Cisco’s Vision Moves Beyond SDN, But Product Plans Don’t

Cisco Systems failed to live up to its own hype June 26. The company offered a vision of its future in the form of a few new switches and automation software—but declined to announce long-awaited plans for the software-defined networking technology it acquired with Insieme Networks in 2012.

The new switches from Cisco’s Nexus 7700 product line—and the dynamic fabric automation (DFA) software that can lie atop them and be managed by third-party applications—are decent enough, but don’t fulfill earlier hints that Cisco would finally reveal product plans for Insieme’s much-touted SDN software, about which Cisco has been virtually silent since investing in the startup in April, 2012, according to analysis by GigaOm.

Both switches will offer high capacity even for datacenter networking, but Cisco has provided only hints about the future rather than a definite roadmap for specific products and technologies. Some expected a full disclosure of long-term plans for virtualized networks this week, according to Jim Duffy of Network World.

Though even Cisco described discussion of its “Application-Centric Infrastructure” as a vision rather than a specific product roadmap or long-term plan for Insieme’s software-defined networking (SDN) technology, the company did describe what could be a significant change in direction for enterprise networks, according to Zeus Kerravala, founder of analysis firm ZK Research and former top-level analyst at Yankee Group. “They actually positioned SDNs as yesterday’s news,” he wrote.

Even without specifics, the Application-Centric Infrastructure does constitute a big change in plans about how to get to the next-generation datacenter and what that datacenter might look like, according to Cisco CTO Padmasree Warrior, who presented the plan onstage at Cisco Live and in blogs explaining the change.

Though SDNs have been No. 1 on the list of technologies that will create the next generation of datacenter networks, the whole approach is flawed because SDN systems are based on abstractions of existing models of the network, which limit their ability to merge management of physical and virtual network assets, focus on the whole network rather than managing one network box at a time, and are limited in their programmability and ability to apply management policies to an entire network from a single point, according to Warrior.

The Application-Centric Infrastructure, on the other hand, is designed specifically to act as an automated integration layer that would improve the performance and stability of large-scale applications by understanding its requirements and program network components over which the application runs, in order to support requirements of that specific application.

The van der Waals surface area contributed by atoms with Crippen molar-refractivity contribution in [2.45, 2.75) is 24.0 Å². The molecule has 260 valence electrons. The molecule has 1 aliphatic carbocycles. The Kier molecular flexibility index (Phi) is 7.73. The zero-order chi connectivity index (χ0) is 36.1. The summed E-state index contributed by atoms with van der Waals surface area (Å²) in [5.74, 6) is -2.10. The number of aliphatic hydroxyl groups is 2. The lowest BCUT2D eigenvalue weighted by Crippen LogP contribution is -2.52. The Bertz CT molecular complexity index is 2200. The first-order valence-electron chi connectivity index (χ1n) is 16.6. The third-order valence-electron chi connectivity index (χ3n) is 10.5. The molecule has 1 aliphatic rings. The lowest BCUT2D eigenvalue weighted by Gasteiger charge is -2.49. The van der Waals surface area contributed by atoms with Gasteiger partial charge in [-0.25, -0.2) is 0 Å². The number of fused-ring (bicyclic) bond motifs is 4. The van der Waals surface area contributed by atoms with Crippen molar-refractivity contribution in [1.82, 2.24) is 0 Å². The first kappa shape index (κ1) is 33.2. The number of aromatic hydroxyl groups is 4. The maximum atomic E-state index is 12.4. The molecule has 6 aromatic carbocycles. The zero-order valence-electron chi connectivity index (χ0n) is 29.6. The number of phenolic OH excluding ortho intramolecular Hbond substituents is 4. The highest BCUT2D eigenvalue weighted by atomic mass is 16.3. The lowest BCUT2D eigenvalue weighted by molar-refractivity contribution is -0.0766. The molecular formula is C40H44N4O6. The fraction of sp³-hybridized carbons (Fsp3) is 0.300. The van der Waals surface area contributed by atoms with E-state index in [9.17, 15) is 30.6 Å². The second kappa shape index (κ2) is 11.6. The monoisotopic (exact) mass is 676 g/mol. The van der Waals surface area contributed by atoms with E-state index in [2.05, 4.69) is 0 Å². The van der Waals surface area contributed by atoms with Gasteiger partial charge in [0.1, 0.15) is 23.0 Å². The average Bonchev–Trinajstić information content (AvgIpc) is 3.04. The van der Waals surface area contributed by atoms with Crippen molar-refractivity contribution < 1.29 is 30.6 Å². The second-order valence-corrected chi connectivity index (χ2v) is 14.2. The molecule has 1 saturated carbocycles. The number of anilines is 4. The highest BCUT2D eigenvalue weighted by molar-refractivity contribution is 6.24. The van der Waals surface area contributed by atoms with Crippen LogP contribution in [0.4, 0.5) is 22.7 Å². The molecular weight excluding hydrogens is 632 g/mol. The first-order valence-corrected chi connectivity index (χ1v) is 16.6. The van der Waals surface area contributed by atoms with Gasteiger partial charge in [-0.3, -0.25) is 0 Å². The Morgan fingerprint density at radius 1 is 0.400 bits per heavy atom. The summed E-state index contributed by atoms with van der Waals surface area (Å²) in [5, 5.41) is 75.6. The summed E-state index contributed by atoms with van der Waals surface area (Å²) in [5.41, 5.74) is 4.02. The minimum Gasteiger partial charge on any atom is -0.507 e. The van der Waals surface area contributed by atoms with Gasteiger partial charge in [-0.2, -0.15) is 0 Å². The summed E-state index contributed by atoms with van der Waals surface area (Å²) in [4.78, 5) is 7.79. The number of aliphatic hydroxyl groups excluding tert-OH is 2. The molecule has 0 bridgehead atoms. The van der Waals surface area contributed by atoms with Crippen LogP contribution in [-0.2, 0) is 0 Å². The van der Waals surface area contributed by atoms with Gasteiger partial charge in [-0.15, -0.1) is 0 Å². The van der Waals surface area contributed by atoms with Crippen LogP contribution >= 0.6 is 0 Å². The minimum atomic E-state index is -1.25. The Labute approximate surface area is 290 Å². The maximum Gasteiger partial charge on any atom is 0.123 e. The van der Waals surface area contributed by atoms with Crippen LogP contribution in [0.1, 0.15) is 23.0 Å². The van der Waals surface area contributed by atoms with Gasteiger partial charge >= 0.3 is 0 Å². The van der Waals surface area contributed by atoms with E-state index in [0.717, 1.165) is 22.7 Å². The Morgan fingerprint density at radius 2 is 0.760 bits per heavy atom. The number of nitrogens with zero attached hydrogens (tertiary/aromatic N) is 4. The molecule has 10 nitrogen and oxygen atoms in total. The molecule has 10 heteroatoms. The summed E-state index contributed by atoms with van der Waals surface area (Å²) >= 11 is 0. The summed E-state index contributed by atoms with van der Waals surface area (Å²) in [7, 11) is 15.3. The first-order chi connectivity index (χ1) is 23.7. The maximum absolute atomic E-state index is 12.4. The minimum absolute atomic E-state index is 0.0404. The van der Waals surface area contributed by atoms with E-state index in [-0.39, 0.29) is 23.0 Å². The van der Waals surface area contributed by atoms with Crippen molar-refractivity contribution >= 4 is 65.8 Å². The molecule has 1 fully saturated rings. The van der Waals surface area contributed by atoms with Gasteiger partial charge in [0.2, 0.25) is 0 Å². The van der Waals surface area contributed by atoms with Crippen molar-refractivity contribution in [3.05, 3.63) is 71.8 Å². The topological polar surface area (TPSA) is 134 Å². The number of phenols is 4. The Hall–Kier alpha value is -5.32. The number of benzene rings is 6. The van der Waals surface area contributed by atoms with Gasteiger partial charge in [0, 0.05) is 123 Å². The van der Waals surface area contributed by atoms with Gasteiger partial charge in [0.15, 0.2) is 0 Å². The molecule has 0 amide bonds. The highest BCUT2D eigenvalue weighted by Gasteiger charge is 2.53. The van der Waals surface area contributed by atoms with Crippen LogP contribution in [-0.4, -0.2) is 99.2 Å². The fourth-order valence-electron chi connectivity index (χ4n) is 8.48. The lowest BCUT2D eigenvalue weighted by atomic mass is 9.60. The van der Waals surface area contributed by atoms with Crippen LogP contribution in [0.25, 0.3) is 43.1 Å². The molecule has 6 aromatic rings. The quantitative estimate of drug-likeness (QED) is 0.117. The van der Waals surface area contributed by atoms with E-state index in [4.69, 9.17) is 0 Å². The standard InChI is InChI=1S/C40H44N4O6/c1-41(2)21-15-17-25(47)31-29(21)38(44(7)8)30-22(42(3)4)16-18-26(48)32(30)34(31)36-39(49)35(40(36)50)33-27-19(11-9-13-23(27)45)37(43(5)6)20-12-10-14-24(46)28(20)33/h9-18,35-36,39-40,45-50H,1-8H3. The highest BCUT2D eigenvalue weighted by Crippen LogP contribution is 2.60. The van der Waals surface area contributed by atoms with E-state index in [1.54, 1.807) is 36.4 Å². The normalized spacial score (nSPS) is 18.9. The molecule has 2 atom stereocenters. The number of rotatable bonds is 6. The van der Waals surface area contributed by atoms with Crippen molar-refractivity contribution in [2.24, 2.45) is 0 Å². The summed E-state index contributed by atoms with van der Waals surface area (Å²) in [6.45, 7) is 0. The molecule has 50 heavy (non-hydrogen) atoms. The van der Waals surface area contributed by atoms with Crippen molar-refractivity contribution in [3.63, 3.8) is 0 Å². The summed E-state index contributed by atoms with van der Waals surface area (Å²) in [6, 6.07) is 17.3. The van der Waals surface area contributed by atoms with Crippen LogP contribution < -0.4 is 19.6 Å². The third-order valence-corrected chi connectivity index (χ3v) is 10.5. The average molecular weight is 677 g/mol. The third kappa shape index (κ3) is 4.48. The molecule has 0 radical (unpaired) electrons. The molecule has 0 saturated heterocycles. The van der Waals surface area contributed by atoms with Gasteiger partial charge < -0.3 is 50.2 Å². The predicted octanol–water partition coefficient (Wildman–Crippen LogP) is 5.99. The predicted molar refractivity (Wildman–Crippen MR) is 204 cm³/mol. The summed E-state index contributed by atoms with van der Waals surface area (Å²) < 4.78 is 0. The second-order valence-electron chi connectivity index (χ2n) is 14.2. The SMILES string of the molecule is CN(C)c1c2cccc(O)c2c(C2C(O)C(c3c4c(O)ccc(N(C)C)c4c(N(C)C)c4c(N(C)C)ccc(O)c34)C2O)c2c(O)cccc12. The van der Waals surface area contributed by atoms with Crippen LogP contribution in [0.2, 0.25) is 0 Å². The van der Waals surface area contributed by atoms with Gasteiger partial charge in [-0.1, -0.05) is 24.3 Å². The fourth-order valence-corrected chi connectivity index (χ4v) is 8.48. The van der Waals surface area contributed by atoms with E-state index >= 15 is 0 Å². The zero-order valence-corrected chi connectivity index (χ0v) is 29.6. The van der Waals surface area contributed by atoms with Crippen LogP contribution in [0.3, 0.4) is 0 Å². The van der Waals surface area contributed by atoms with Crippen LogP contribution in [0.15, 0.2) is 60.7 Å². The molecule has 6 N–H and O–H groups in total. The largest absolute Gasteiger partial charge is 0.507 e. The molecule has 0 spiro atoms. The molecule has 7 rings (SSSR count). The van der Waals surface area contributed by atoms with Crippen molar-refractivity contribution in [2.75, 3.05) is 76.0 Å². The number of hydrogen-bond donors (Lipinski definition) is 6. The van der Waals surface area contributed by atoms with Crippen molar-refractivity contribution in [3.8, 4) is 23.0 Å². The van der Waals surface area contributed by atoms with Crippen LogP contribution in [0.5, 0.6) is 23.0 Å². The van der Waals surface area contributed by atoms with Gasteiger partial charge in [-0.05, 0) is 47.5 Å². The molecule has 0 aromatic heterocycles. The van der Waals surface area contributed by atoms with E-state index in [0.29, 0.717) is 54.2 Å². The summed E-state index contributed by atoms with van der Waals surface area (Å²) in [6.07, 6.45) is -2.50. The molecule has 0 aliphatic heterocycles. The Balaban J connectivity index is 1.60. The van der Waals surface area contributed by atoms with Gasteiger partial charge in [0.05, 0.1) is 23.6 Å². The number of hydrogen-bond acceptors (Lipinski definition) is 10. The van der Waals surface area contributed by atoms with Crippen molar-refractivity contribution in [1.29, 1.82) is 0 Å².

That level of customized optimization would normally require having an admin manage provisioning and performance using a command-line interface to make detailed configuration or policy changes to every network device over which an application runs—and which may live in pieces spread among several datacenters, internal and external clouds.

Building datacenter networks on a flexible fabric rather than individually wired connections—as Cisco and many of its competitors have done or are beginning to do—makes the network, datacenter and application more dynamic, but doesn’t integrate network and applications enough to take into account specific requirements for either deployment or performance.

“Network, compute, and storage need to be able to operate as one high-performance resource pool that can be provisioned instantly and automatically according to the needs of the application and related IT policies with security pervasive throughout. This type of dynamic, automated infrastructure provisioning requires a single point of management for the integrated needs of application, network and security administrators that replaces the fragmented, siloed views they have today,” Warrior wrote.

Concepts were as big as details were small in Cisco’s discussion of the new approach to infrastructure, though the announcement did make clear that Insiem’s technology is likely to appear as a major shift in platform strategy rather than an improvement in network virtualization.

Most major changes in technology vision require re-orienting or rebuilding developer networks to ensure an ecosystem is being built to make the new vision work interactively with other pieces of infrastructure. Cisco has been trying to rebuild its developer network, and get those developers to align their work with Cisco’s different approaches to networking, integrated computing, security and a range of other development areas. Getting all the related developers moving in the same direction and supporting the same technology is a big challenge, but not one at which Cisco has been particularly successful.

 

Image: Dabarti CGI/Shutterstock.com

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